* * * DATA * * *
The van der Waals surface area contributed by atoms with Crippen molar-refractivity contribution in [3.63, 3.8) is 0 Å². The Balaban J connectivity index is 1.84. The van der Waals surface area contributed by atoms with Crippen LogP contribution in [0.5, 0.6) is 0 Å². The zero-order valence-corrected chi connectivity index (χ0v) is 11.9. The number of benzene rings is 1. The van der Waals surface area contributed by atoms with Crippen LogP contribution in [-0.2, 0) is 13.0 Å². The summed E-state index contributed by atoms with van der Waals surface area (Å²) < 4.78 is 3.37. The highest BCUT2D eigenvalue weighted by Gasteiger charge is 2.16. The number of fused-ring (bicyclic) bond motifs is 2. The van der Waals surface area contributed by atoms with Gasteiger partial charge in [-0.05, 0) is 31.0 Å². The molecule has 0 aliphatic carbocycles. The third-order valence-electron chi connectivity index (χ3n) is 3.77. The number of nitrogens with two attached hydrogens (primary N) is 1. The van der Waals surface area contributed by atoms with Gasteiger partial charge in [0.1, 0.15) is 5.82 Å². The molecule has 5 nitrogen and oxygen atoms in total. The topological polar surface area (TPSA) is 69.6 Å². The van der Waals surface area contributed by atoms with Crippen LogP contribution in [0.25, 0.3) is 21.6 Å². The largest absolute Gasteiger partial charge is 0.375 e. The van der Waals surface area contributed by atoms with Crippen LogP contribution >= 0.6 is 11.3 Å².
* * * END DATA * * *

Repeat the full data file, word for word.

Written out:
The van der Waals surface area contributed by atoms with Crippen molar-refractivity contribution in [3.63, 3.8) is 0 Å². The Balaban J connectivity index is 1.84. The van der Waals surface area contributed by atoms with Crippen LogP contribution in [0.5, 0.6) is 0 Å². The zero-order valence-corrected chi connectivity index (χ0v) is 11.9. The number of benzene rings is 1. The van der Waals surface area contributed by atoms with Crippen LogP contribution in [-0.2, 0) is 13.0 Å². The summed E-state index contributed by atoms with van der Waals surface area (Å²) < 4.78 is 3.37. The highest BCUT2D eigenvalue weighted by Gasteiger charge is 2.16. The number of fused-ring (bicyclic) bond motifs is 2. The van der Waals surface area contributed by atoms with Gasteiger partial charge in [-0.05, 0) is 31.0 Å². The molecule has 0 aliphatic carbocycles. The third-order valence-electron chi connectivity index (χ3n) is 3.77. The number of nitrogens with two attached hydrogens (primary N) is 1. The van der Waals surface area contributed by atoms with Gasteiger partial charge in [0.1, 0.15) is 5.82 Å². The molecule has 5 nitrogen and oxygen atoms in total. The topological polar surface area (TPSA) is 69.6 Å². The van der Waals surface area contributed by atoms with Crippen LogP contribution in [0.25, 0.3) is 21.6 Å². The largest absolute Gasteiger partial charge is 0.375 e. The van der Waals surface area contributed by atoms with Crippen LogP contribution >= 0.6 is 11.3 Å².